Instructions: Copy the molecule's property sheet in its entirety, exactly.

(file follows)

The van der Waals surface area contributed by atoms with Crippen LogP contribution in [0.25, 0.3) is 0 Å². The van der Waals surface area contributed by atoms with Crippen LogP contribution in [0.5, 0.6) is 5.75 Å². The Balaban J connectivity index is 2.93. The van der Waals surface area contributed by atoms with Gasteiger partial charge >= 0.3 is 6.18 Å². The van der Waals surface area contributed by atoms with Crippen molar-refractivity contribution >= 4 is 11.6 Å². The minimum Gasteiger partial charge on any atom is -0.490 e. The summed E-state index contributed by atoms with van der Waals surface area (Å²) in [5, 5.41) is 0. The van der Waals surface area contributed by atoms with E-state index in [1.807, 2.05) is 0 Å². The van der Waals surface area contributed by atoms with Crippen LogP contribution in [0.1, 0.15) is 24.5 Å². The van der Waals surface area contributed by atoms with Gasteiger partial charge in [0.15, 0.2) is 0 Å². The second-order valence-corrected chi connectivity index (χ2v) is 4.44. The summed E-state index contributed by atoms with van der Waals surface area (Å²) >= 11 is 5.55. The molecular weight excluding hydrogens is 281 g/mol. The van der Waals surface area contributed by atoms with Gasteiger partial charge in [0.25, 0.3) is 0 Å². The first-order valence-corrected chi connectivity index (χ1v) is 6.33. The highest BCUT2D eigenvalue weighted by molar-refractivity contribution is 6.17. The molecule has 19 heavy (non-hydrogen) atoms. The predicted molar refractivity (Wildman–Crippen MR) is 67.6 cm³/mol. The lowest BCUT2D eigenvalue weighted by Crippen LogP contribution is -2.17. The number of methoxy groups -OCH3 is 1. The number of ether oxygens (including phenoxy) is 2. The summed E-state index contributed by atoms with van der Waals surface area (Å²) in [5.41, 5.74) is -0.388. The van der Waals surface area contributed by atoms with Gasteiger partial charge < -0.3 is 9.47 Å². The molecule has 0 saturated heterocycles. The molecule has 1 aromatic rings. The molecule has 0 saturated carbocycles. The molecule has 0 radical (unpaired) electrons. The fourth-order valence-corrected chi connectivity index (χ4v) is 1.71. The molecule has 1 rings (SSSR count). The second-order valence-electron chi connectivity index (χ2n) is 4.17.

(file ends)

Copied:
The van der Waals surface area contributed by atoms with Crippen LogP contribution in [0.25, 0.3) is 0 Å². The van der Waals surface area contributed by atoms with Crippen LogP contribution in [0.5, 0.6) is 5.75 Å². The Balaban J connectivity index is 2.93. The van der Waals surface area contributed by atoms with Gasteiger partial charge >= 0.3 is 6.18 Å². The van der Waals surface area contributed by atoms with Crippen molar-refractivity contribution >= 4 is 11.6 Å². The minimum Gasteiger partial charge on any atom is -0.490 e. The summed E-state index contributed by atoms with van der Waals surface area (Å²) in [5, 5.41) is 0. The van der Waals surface area contributed by atoms with E-state index in [1.807, 2.05) is 0 Å². The van der Waals surface area contributed by atoms with Crippen LogP contribution in [0.1, 0.15) is 24.5 Å². The van der Waals surface area contributed by atoms with Gasteiger partial charge in [0.15, 0.2) is 0 Å². The second-order valence-corrected chi connectivity index (χ2v) is 4.44. The summed E-state index contributed by atoms with van der Waals surface area (Å²) >= 11 is 5.55. The molecular weight excluding hydrogens is 281 g/mol. The van der Waals surface area contributed by atoms with Gasteiger partial charge in [0.25, 0.3) is 0 Å². The first-order valence-corrected chi connectivity index (χ1v) is 6.33. The highest BCUT2D eigenvalue weighted by molar-refractivity contribution is 6.17. The molecule has 19 heavy (non-hydrogen) atoms. The predicted molar refractivity (Wildman–Crippen MR) is 67.6 cm³/mol. The lowest BCUT2D eigenvalue weighted by Crippen LogP contribution is -2.17. The number of methoxy groups -OCH3 is 1. The number of ether oxygens (including phenoxy) is 2. The summed E-state index contributed by atoms with van der Waals surface area (Å²) in [5.41, 5.74) is -0.388. The van der Waals surface area contributed by atoms with Gasteiger partial charge < -0.3 is 9.47 Å². The molecule has 0 saturated heterocycles. The molecule has 1 aromatic rings. The molecule has 0 saturated carbocycles. The molecule has 0 radical (unpaired) electrons. The fourth-order valence-corrected chi connectivity index (χ4v) is 1.71. The molecule has 1 rings (SSSR count). The second-order valence-electron chi connectivity index (χ2n) is 4.17.